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O tempora! Oh graphite!!


Comments / {{hitsCtrl.values.hits}} Views / Thursday, 16 January 2014 00:00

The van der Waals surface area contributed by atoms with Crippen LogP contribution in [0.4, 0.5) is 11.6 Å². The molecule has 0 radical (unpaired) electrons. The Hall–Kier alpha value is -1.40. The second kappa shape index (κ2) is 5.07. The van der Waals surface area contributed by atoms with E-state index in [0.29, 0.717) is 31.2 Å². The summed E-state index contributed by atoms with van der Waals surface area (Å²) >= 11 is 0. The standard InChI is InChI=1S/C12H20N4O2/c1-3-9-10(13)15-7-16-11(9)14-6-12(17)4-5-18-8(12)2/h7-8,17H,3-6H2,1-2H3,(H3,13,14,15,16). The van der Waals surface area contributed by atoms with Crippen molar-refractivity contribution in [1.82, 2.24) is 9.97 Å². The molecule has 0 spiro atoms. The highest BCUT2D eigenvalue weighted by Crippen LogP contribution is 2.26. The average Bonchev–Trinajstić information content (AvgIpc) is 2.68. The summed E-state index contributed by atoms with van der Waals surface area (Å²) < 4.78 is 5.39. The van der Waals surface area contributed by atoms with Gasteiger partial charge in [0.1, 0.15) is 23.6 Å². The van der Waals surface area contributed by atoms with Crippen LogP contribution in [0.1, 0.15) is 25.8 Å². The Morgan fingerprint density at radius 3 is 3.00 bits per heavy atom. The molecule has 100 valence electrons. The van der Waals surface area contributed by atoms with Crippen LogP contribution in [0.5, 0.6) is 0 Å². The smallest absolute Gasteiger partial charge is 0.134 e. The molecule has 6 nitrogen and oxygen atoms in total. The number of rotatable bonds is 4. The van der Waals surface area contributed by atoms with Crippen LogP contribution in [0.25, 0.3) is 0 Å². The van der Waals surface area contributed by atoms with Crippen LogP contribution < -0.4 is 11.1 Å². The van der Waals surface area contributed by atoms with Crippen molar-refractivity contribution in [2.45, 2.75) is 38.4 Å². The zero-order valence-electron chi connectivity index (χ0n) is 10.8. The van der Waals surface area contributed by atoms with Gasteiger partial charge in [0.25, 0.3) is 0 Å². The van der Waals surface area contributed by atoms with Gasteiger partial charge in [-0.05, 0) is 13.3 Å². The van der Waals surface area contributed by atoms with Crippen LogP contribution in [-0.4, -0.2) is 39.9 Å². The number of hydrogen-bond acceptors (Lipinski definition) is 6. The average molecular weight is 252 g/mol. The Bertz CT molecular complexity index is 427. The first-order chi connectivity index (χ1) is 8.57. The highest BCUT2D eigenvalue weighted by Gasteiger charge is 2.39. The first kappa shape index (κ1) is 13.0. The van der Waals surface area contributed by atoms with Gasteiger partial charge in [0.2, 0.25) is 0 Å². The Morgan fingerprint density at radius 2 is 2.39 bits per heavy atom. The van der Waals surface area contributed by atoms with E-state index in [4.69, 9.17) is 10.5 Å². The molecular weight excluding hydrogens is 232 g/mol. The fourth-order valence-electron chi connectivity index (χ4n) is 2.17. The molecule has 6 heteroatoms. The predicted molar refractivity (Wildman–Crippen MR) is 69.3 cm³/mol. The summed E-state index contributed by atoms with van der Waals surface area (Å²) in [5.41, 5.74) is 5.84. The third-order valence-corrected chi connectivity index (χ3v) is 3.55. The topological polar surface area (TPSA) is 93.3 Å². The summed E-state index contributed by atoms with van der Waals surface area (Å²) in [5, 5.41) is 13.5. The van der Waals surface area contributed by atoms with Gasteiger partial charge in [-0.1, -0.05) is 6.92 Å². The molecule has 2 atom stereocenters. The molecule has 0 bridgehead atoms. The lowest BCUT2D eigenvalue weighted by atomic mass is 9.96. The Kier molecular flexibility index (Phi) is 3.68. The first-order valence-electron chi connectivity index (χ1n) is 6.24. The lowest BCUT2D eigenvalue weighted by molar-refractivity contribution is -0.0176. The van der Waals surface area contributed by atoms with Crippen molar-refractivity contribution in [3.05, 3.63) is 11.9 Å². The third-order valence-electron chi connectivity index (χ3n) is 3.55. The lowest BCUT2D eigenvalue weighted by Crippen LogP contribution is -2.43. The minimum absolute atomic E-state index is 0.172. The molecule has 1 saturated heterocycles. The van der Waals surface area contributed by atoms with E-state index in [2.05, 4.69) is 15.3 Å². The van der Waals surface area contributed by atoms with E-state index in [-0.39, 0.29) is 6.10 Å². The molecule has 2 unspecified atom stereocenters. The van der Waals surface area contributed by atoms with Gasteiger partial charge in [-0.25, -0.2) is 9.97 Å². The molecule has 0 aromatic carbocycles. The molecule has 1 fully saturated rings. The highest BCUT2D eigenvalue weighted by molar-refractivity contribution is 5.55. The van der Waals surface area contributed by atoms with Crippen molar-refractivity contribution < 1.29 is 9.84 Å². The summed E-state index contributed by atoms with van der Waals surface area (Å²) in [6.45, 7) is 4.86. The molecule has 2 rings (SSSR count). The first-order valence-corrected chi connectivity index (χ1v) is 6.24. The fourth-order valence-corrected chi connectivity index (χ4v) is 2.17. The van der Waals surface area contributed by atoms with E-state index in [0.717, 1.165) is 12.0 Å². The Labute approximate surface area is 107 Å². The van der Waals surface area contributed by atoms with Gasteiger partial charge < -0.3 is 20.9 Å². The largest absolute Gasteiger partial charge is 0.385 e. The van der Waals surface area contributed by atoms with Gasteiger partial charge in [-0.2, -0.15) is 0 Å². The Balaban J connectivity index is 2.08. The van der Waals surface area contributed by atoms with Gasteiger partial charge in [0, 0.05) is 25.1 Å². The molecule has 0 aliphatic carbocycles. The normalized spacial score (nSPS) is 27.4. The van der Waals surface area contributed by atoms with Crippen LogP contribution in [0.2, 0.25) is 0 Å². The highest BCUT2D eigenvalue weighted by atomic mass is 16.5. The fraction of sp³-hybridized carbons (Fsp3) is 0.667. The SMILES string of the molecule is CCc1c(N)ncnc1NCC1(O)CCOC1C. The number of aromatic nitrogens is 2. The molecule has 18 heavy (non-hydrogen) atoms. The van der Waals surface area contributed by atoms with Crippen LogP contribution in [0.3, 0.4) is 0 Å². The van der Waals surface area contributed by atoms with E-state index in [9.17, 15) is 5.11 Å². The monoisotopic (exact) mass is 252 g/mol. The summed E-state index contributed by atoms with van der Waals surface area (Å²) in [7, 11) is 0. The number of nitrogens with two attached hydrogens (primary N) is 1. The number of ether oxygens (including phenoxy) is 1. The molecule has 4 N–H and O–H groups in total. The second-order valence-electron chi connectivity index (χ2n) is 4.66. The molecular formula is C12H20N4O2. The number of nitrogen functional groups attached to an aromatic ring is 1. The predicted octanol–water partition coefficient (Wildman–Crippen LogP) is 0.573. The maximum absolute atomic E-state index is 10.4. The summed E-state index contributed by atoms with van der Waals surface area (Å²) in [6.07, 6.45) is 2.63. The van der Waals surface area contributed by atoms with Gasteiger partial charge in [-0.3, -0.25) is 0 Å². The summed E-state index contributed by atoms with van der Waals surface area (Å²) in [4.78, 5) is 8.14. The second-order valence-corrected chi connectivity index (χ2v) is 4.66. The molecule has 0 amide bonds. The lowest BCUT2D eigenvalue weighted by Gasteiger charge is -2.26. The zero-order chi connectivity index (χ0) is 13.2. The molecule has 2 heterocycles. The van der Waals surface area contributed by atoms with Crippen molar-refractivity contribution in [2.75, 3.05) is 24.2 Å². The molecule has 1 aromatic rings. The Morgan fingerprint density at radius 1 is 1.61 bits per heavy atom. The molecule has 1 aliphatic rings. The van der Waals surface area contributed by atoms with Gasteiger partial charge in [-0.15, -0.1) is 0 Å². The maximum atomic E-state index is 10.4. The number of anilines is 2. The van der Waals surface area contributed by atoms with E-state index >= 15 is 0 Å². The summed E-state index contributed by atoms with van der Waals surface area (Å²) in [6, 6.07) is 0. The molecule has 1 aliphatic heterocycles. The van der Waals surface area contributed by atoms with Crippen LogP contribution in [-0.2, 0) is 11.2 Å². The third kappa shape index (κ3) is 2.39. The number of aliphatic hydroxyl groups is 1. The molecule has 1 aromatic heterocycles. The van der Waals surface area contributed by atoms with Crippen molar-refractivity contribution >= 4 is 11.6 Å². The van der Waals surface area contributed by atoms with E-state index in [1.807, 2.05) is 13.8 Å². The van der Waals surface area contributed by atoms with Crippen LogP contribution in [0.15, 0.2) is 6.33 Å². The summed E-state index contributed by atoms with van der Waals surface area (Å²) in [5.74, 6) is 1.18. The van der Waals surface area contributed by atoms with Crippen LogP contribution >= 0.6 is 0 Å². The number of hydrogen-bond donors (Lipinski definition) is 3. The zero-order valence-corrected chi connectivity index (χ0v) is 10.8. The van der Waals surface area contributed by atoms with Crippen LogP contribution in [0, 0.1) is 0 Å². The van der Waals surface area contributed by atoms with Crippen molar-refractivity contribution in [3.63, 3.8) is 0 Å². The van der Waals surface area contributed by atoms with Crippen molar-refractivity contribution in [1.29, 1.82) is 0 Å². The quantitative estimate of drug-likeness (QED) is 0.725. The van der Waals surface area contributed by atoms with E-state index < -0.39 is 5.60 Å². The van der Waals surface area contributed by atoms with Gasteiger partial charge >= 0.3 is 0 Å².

It was Cicero from times gone by who is credited with this sentence, from his oration against Catiline. Cicero’s frustration was about nothing being done against Catiline despite all the evidence. He was of course seeking Catiline’s execution. The issue in my view is despite all the evidence and the importance of value addition, no serious road map for value addition is attempted. Hence my humble interpretation “Oh what times! See what is happening to our natural resources!” We also seek an execution of a different sort. Graphite is one such material which certainly appears to be going through a period of intense interest. The exports in itself has shown a sudden surge and some more money being received. Though this may be appealing to those who measure developments only against what we have been doing all along, an extra gain is not actually a sign of progress. There are parties who have suddenly become interested in seeking graphite resources and then planning even stockpiling elsewhere for future gain. The quest is as a result of developments such as Li-hydride batteries and of course the wonder material of the century so far – graphene. Graphene is an engineer’s delight with unbelievable properties from the strongest, flexible, thermally conductive, electrically conductive, transparent, denseness, etc. The day the riddle of mass production of graphene is solved, it’s going to be much more exciting times ahead. Already flexible and super thin mobile phones are being demonstrated and this is as a result of incorporating graphene.         Ceylon and its capabilities J.W. Bennett writing his book ‘Ceylon and its capabilities’ and his preface to his book should be an eye-opener to all of us today. This is a long extract but is important to note the message he transmitted in 1843: “Ceylon, though comparatively but little known, is pre-eminent in natural resources, and abounds in all the necessaries and most of the luxuries that minister to the gratification of human nature. Its vast importance in every sense, political, fiscal, agricultural, and commercial, has hitherto been too much overlooked by capitalists; a neglect, which, I would fain hope, has arisen from the want of detailed information, or the pressure of other objects, apparently more interesting, only because better understood.” He goes on to further write in English reminisces of his day: “The object of my humble description is , to submit to public view the great capabilities of this magnificent island; - its fertile soil, indigenous vegetable productions, including dyes, medicinal plants, gums, and naturalised exotics; its minerals; wild and domestic animals, varieties of timber for construction and ornament, fisheries, immense uncultivated tracts of arable and other lands; employed and unemployed population; and its exports, already large, and easily to be increased. To these, I have added my humble suggestions for establishing farms for the improvement of the native breed of cattle and other domestic animals, and for supplying the Royal Navy and Commercial Marine with stock of every description; factories for curing the varieties of useful fishes which abound on the coasts, easily obtainable, but now altogether neglected – all offering ample employment and prompt returns for British capital and enterprise; and I have not omitted to point out how a gratuitous supply of Teak timber may be provided for the future exigencies of the Royal Navy.”           Development approach It is instructive to note how an English author evaluated the island. He had clearly spelt out the potential of what Ceylon had to offer and the potential for the colonial master. This reminds one of the view expressed by Mahatma Gandhi that the lifestyle and the opulence of United Kingdom was based on resources of many countries and seeking the same for an independent India would mean requiring a few planets. The methodology of conquering regions for securing resources for one’s own upliftment is today no longer possible. However, the needs are still present with only mechanisms becoming more complex and perhaps devious too. Considering the sovereignty that exists, it is still up to a nation to decide how one deal with its natural resources and ultimately one can only blame oneself for falling prey to short term offers for short term gain? Having farsighted policies and ensuring that resources are sustainably utilised for national upliftment will demonstrate a country that is positive in its approach to development. It is instructive how the new technology of fracking has positioned the United States ahead of Saudi Arabia in terms of oil production and the stand that the US takes in exploiting its resources. What everyone has witnessed as potential has escaped us still. It is becoming clear that with every passing year we appear to entangle ourselves evermore in complex scenarios simply due to not understanding the value of increasing the economic pie by working imaginatively on what we have. While the colonial masters were happy with taking the resources at this stage, neither individual nor an institution should ever contemplate sending a limited natural resource without any value addition. It is an economic crime, simply stated! We should understand that value addition is beyond simple cleaning and upgrading.           Graphite Graphite is an interesting example. We have a unique resource with a high purity. COSTI has just concluded a successful roundtable discussion on value addition to graphite. Participants came from universities, industries, policymaking bodies and research institutes. The presentations yielded that we are still basically sending the graphite in its raw form. There are examples of excellent primary processing of cleaning and flotation, etc. What are missing are the secondary processing steps and the graphite based products. The issues of exploration licensing, barriers in importing chemicals, lack of understanding still of the extent of resources, research not connecting to businesses and vice versa, research not being known to the industry were all discussed. It was also pointed out we have other options than pursuing only graphene. There was no argument however over the uniqueness of ‘Ceylon graphite’. When Konstantin Novoselov, the Russian scientist who found his way into history books and the Nobel Physics prize in 2010 for the discovery of graphene while working at University of Manchester, UK, had stated the value of crazy projects, he was talking about having the right environment for research to make things happen. Research on graphene is a worldwide obsession as its potential is so high. It is instructive to read the story of graphene and it is a lesson to anyone who believes on multiple committee meetings and meticulous planning as the way to conduct research. The point to note is we have the rigidity of administration but not the flexibility to be creative. Realising value from natural resources will need the latter. Europe has awakened to the fact that though they were in the original discovery, the patent rush with graphene had come from elsewhere, i.e. China and United States. The EU has thus embarked on a Euro 1 billion Euro research program on graphene. Their intent is interesting. The project means collaboration between industry, universities and states. In fact as per data, 61 academic institutes and 14 industrial partners in 17 countries have joined hands together. This is collaboration of the highest order. The lesson to be taken is why the players in our country cannot join hands to share risks and move on to value addition. It was quite clear during the discussion on one’s inability or the unwillingness to handle a process development and expansion by oneself. However joining hands between State and private sector players could change the scenario. For centuries we have done nothing but what we are doing today. Some incremental improvements may have happened but that is nothing much to crow about. There are opportunities for SMEs to be created in graphite processing. Of course some issues of industrialists should be understood and resolved. Price of energy and the impact of bulk imports of similar goods may need State interventions without contravening international trade agreements. However, natural resource exploration and licensing may need some serious study as the area appears to be found wanting. We should take a fresh look at our natural resources. Bennett as a loyal civil servant to the Crown was explicit in his writing. It is not only about graphite and we will keep revisiting this theme by addressing other resources too. It is time that we start working together as that is success! [The writer is Professor of Chemical and Process Engineering at the University of Moratuwa, Sri Lanka. With an initial BSc Chemical engineering Honours degree from Moratuwa, he proceeded to the University of Cambridge for his PhD. He is the Project Director of COSTI   (Coordinating Secretariat for Science, Technology and Innovation), which is a newly established State entity with the mandate of coordinating and monitoring scientific affairs. He can be reached via email on ajith@cheng.mrt.ac.lk.]